Streptomyces UPMRS4 was found to be a potential biocontrol and bioenhancer candidate for blast disease management and improving yield in rice.

UPMRS4 significantly reduced rice blast disease by 67.9% while maintaining yield attributes comparable to the uninfected plants.

UPMRS4 also significantly increased plant growth attributes and demonstrated up-regulation of defence related genes in both infected and non-infected plants.

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Functional insights into the Magnaporthe oryzae class II myosin

Functional insights into the Magnaporthe oryzae class II myosin | Rice Blast | Scoop.it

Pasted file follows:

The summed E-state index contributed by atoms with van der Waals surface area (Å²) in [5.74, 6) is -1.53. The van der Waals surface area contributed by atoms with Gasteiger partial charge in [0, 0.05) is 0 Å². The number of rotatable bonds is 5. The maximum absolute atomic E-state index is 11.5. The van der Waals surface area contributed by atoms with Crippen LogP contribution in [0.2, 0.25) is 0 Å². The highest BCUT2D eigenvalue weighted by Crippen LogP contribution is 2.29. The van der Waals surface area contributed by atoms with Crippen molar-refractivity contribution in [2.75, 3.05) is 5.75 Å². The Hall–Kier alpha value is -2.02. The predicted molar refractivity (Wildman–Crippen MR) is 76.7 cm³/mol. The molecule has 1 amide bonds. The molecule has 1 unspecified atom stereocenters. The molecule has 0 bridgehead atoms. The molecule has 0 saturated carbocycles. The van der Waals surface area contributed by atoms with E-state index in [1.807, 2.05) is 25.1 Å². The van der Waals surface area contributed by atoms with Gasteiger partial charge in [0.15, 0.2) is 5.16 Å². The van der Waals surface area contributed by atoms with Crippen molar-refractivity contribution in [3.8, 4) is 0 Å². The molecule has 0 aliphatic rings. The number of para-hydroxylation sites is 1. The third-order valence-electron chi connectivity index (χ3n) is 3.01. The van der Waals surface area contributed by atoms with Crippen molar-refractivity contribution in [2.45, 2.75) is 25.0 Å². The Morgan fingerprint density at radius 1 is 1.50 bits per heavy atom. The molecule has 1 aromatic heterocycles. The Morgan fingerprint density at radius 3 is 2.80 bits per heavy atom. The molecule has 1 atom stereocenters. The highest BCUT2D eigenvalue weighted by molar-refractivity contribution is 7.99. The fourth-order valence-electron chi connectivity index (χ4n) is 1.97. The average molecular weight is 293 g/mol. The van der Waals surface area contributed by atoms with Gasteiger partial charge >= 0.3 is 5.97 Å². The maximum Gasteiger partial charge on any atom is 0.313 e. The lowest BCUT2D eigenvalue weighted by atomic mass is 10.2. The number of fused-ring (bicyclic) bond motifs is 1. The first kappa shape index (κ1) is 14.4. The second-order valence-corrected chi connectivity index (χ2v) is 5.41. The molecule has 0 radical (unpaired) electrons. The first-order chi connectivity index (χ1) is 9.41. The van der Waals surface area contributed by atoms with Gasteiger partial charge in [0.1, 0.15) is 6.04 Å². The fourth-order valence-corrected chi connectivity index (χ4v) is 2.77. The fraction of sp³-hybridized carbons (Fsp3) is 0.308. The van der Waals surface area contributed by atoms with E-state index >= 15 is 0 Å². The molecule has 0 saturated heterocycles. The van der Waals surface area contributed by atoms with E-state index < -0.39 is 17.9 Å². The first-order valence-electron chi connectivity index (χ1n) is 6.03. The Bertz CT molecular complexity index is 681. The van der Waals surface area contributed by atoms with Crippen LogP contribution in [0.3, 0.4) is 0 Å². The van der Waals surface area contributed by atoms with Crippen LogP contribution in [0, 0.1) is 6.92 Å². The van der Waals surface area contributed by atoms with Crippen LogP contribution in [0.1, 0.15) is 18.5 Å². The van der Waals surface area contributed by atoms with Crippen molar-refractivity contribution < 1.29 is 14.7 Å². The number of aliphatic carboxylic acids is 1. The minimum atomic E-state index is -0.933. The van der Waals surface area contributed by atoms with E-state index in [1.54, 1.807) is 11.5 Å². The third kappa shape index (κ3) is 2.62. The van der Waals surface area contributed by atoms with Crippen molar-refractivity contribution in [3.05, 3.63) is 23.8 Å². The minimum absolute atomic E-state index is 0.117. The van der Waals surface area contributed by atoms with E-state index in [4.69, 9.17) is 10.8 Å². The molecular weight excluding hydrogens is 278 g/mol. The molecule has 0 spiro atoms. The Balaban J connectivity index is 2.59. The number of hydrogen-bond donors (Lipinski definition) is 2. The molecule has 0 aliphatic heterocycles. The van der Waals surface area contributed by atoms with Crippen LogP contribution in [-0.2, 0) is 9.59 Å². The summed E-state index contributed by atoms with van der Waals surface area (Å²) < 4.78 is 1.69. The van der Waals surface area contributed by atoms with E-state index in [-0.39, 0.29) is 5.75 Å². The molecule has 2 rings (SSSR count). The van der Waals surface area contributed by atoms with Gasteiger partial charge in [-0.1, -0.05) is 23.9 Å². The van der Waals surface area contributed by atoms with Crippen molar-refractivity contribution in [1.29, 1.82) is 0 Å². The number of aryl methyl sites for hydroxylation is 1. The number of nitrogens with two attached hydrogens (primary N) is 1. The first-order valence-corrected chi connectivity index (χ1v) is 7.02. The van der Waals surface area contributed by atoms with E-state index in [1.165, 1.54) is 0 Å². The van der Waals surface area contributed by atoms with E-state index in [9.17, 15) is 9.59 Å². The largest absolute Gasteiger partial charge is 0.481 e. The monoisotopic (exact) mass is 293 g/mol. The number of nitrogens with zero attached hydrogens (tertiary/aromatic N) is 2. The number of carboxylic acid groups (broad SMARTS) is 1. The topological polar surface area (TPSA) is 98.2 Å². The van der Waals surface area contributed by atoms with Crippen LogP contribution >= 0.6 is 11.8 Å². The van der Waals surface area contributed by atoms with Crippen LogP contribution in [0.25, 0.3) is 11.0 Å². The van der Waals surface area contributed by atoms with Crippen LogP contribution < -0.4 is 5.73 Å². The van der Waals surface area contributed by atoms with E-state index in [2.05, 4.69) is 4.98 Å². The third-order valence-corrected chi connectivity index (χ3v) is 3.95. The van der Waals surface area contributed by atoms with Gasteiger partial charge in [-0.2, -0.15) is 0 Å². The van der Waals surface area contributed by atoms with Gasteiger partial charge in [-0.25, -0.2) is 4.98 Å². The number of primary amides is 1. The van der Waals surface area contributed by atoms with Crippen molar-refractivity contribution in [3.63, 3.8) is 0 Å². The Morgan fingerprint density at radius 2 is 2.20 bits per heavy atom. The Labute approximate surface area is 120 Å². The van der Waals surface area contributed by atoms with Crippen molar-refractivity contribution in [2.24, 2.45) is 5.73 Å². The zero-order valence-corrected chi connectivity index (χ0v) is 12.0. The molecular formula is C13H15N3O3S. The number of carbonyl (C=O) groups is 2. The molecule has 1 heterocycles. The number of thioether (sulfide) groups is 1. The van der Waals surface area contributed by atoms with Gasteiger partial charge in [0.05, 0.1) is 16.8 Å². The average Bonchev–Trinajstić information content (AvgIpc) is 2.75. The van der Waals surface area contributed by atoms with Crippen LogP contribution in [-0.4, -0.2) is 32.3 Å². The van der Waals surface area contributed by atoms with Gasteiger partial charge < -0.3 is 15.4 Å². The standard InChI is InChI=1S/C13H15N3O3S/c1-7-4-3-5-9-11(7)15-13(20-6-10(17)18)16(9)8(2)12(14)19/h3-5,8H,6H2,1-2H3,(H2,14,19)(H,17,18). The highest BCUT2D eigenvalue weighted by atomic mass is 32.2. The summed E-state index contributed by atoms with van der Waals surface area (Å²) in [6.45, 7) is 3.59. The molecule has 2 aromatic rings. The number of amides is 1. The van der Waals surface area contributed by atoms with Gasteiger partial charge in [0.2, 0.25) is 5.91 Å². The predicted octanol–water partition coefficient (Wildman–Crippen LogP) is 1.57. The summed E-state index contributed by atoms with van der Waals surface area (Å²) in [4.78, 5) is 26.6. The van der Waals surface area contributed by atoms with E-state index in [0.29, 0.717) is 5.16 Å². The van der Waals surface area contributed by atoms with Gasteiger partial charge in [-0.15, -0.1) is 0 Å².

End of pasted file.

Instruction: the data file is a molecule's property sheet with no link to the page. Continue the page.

Magnaporthe oryzae adversely impacts cultivated rice and wheat in Asia, and is primarily considered economically and scientifically relevant.1-5 Callaway, E. Devastating wheat fungus appears in Asia for first time. This fungus develops intricate infection-related phenotypes that are almost exclusively observed during biotrophy, a symptomless infection strategy required for growth and feeding on living tissues. Biotrophy begins when conidia attach to the leaf surface (Fig. 1A-1-2) and germinate into germ tubes (Fig. 1A-3), which differentiate into appressoria (Fig. 1A-4). These infection structures can become highly melanized and accumulate glycerol, In turn, this generates internal turgor and mechanical force required for breaching the leaf cuticle, consequently marking the beginning of invasive hyphal growth. Key events, including the emergence of a penetration peg regulated by the transcription factor, MoGTI1and septin-mediated cytoskeleton remodeling controlled by NADPH oxidase ensue at the onset of invasion (Fig. 1A-5).1 Following this, conidiophores develop while discernable blast lesions emerge on the leaf surface (Fig. 1A-6). This symptomatic stage (necrotrophy) allows M. oryzae to thrive even after localized host cell death has commenced. Effector proteins are deployed during infection to interfere with host immunity during biotrophy and activate events leading to host cell death, and establishing necrotrophy.